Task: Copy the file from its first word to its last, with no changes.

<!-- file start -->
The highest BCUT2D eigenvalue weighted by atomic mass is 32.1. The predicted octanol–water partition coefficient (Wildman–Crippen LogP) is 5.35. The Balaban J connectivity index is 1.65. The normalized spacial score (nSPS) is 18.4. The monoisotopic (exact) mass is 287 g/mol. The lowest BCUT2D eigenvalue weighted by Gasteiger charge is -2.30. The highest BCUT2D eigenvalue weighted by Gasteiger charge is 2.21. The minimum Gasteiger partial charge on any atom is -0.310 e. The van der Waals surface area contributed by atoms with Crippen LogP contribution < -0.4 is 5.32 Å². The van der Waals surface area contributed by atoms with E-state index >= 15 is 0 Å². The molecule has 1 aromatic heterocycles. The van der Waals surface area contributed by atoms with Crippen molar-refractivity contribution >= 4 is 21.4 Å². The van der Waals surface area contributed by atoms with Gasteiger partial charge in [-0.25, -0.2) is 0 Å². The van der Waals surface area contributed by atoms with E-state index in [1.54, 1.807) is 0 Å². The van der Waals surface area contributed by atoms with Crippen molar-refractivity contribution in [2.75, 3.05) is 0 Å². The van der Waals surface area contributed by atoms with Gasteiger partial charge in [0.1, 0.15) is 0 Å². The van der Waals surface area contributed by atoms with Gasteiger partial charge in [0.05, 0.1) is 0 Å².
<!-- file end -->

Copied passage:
The highest BCUT2D eigenvalue weighted by atomic mass is 32.1. The predicted octanol–water partition coefficient (Wildman–Crippen LogP) is 5.35. The Balaban J connectivity index is 1.65. The normalized spacial score (nSPS) is 18.4. The monoisotopic (exact) mass is 287 g/mol. The lowest BCUT2D eigenvalue weighted by Gasteiger charge is -2.30. The highest BCUT2D eigenvalue weighted by Gasteiger charge is 2.21. The minimum Gasteiger partial charge on any atom is -0.310 e. The van der Waals surface area contributed by atoms with Crippen LogP contribution < -0.4 is 5.32 Å². The van der Waals surface area contributed by atoms with E-state index >= 15 is 0 Å². The molecule has 1 aromatic heterocycles. The van der Waals surface area contributed by atoms with Crippen molar-refractivity contribution >= 4 is 21.4 Å². The van der Waals surface area contributed by atoms with Gasteiger partial charge in [-0.25, -0.2) is 0 Å². The van der Waals surface area contributed by atoms with E-state index in [1.54, 1.807) is 0 Å². The van der Waals surface area contributed by atoms with Crippen molar-refractivity contribution in [2.75, 3.05) is 0 Å². The van der Waals surface area contributed by atoms with Gasteiger partial charge in [0.1, 0.15) is 0 Å². The van der Waals surface area contributed by atoms with Gasteiger partial charge in [0.05, 0.1) is 0 Å².